Tate and style … Quentin Tarantino & # 39; s 60 & # 39; s movie is an absolute journey: BRIAN VINER reviews Once Upon a Time in Hollywood
Once upon a time … Hollywood (18)
Fifty years ago next week, a grotesque series of murders in Los Angeles changed not only the mood of a city but of an era. Seven people were slaughtered indiscriminately by insane disciples of cult leader Charles Manson.
They include actress Sharon Tate, the young, heavily pregnant wife of film director Roman Polanski.
Now Quentin Tarantino has used that notorious event as the background for his stunning new movie Once Upon A Time In … Hollywood.
For me, his masterpiece will always be Pulp Fiction (1994), but this black comedy with Leonardo DiCaprio and Brad Pitt – both in great shape – is not far behind,
Quentin Tarantino uses the grotesque murders of seven people in Los Angeles, including actress Sharon Tate, as the background for his stunning new movie Once Upon A Time In … Hollywood (Margot Robbie as Sharon Tate)
DiCaprio plays Rick Dalton, a self-pitying, insecure TV actor who is prone to excessive alcohol consumption and worries that his career is declining. Pitt is Cliff Booth, the moving loyal friend of Rick and stunt double.
The story takes place occasionally, with a series of sometimes extremely funny set pieces that are not really connected.
But the story is driven by one compelling fact – Rick has moved to a house in LA next to Polanski and Tate, the latter very sweetly played by Margot Robbie.
The film takes us on a trip to that horrible night in August 1969, but along the way Tarantino has a 1960s Hollywood scream, such as the party scene in Hugh Hefner's Playboy Mansion, where we admire a stoned Steve McQueen (Damian Lewis) who are the glamorous female guests.
Tarantino recreates the era with abundant references to the films of that time, to TV shows such as Bonanza, as well as to fashion and music from the sixties.
Rick himself has been the star of a Bonanza-type series, but a hotshot agent producer (played with glorious, cigar-chattering swagger by Al Pacino) tells him that his career is going nowhere – that he needs a film role .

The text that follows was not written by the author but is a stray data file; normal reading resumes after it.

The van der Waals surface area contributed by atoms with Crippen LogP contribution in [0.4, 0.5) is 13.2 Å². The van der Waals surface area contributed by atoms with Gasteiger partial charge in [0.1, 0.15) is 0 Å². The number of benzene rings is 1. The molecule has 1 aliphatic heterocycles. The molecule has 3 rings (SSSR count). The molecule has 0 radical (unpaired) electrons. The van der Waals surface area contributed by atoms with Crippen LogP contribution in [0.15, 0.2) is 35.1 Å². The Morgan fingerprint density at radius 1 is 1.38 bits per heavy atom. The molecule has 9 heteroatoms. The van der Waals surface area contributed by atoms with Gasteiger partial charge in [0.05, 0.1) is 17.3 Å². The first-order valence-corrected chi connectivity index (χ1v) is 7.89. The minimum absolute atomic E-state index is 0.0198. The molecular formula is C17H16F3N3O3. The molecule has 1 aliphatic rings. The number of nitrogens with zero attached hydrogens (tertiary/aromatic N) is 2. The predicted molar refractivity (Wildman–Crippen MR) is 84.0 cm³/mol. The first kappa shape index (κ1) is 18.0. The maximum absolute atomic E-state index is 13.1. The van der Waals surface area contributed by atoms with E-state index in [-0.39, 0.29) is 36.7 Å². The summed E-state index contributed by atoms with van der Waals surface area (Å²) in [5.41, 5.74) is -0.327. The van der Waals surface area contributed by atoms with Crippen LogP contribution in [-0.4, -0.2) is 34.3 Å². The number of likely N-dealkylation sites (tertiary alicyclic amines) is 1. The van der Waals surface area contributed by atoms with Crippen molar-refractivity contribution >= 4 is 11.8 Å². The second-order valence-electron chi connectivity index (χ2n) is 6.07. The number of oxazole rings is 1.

Leonardo DiCaprio plays Rick Dalton (center), a self-pitying, insecure TV actor who is prone to excessive drinking. Brad Pitt (left) is Cliff Booth, Rick's touchingly loyal friend and double stunt (right: Al Pacino as Marvin Schwarz, agent of Dalton and Hollywood producer)
For me, his masterpiece will always be Pulp Fiction (1994), but this black comedy with Leonardo DiCaprio and Brad Pitt – both in great form – is not far behind
Rick lands one, a Western, directed by Sam Wanamaker (Nicholas Hammond), allowing Tarantino to indulge in a movie camera version of a mirror room – DiCaprio plays a villain directed by Wanamaker, directed by Tarantino.
There are also beautiful turns of stars such as Kurt Russell, Dakota Fanning and Bruce Dern and, this is a Tarantino photo, a full repertoire of tricks – voiceovers, split screens, quirky captions, slow-mo and flashbacks to add. add to the fun.
But behind that pleasure there is real tension because the story is inexorably moving towards a bloody end that we all already know – or think we know.
But instead of dwelling on the Tate murders, let's say, to use the vernacular of the 1960s, that Once Upon A Time In … Hollywood is an absolute journey.
Once Upon A Time In … Hollywood is going out on August 14.
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